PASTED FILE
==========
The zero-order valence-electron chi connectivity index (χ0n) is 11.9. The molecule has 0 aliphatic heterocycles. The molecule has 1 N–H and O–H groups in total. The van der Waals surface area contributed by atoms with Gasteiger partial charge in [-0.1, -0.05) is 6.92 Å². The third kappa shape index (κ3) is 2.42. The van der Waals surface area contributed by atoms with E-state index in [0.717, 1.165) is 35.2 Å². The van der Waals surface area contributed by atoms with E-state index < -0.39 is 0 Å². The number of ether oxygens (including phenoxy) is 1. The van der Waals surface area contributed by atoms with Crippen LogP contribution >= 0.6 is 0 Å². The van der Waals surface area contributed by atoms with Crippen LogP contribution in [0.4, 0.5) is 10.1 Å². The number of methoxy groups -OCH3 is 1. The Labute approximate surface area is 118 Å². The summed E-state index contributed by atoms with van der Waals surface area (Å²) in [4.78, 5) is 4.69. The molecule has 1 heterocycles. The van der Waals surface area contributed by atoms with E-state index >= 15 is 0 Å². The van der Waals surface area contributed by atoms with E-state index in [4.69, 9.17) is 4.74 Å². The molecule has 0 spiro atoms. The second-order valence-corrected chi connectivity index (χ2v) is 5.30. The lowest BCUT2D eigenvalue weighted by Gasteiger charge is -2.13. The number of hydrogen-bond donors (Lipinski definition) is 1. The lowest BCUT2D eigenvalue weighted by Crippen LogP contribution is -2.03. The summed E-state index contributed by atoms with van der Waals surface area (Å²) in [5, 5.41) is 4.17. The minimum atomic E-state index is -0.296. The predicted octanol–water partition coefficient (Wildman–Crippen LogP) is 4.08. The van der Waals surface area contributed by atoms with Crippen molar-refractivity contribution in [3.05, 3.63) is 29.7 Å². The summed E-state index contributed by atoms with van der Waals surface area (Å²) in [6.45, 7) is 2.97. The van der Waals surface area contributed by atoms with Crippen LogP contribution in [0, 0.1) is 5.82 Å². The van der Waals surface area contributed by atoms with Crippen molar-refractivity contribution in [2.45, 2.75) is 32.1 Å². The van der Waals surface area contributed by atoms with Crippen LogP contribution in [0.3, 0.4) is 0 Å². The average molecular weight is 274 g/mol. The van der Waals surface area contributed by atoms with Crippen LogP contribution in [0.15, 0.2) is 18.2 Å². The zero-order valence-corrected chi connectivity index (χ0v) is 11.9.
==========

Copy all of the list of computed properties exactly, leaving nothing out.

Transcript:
The zero-order valence-electron chi connectivity index (χ0n) is 11.9. The molecule has 0 aliphatic heterocycles. The molecule has 1 N–H and O–H groups in total. The van der Waals surface area contributed by atoms with Gasteiger partial charge in [-0.1, -0.05) is 6.92 Å². The third kappa shape index (κ3) is 2.42. The van der Waals surface area contributed by atoms with E-state index in [0.717, 1.165) is 35.2 Å². The van der Waals surface area contributed by atoms with E-state index < -0.39 is 0 Å². The number of ether oxygens (including phenoxy) is 1. The van der Waals surface area contributed by atoms with Crippen LogP contribution >= 0.6 is 0 Å². The van der Waals surface area contributed by atoms with Crippen LogP contribution in [0.4, 0.5) is 10.1 Å². The number of methoxy groups -OCH3 is 1. The Labute approximate surface area is 118 Å². The summed E-state index contributed by atoms with van der Waals surface area (Å²) in [4.78, 5) is 4.69. The molecule has 1 heterocycles. The van der Waals surface area contributed by atoms with E-state index >= 15 is 0 Å². The van der Waals surface area contributed by atoms with E-state index in [4.69, 9.17) is 4.74 Å². The molecule has 0 spiro atoms. The second-order valence-corrected chi connectivity index (χ2v) is 5.30. The lowest BCUT2D eigenvalue weighted by Gasteiger charge is -2.13. The number of hydrogen-bond donors (Lipinski definition) is 1. The lowest BCUT2D eigenvalue weighted by Crippen LogP contribution is -2.03. The summed E-state index contributed by atoms with van der Waals surface area (Å²) in [5, 5.41) is 4.17. The minimum atomic E-state index is -0.296. The predicted octanol–water partition coefficient (Wildman–Crippen LogP) is 4.08. The van der Waals surface area contributed by atoms with Crippen molar-refractivity contribution in [3.05, 3.63) is 29.7 Å². The summed E-state index contributed by atoms with van der Waals surface area (Å²) in [6.45, 7) is 2.97. The van der Waals surface area contributed by atoms with Crippen LogP contribution in [0, 0.1) is 5.82 Å². The van der Waals surface area contributed by atoms with Crippen molar-refractivity contribution in [2.45, 2.75) is 32.1 Å². The van der Waals surface area contributed by atoms with Crippen LogP contribution in [0.3, 0.4) is 0 Å². The average molecular weight is 274 g/mol. The van der Waals surface area contributed by atoms with Crippen LogP contribution in [0.15, 0.2) is 18.2 Å². The zero-order valence-corrected chi connectivity index (χ0v) is 11.9.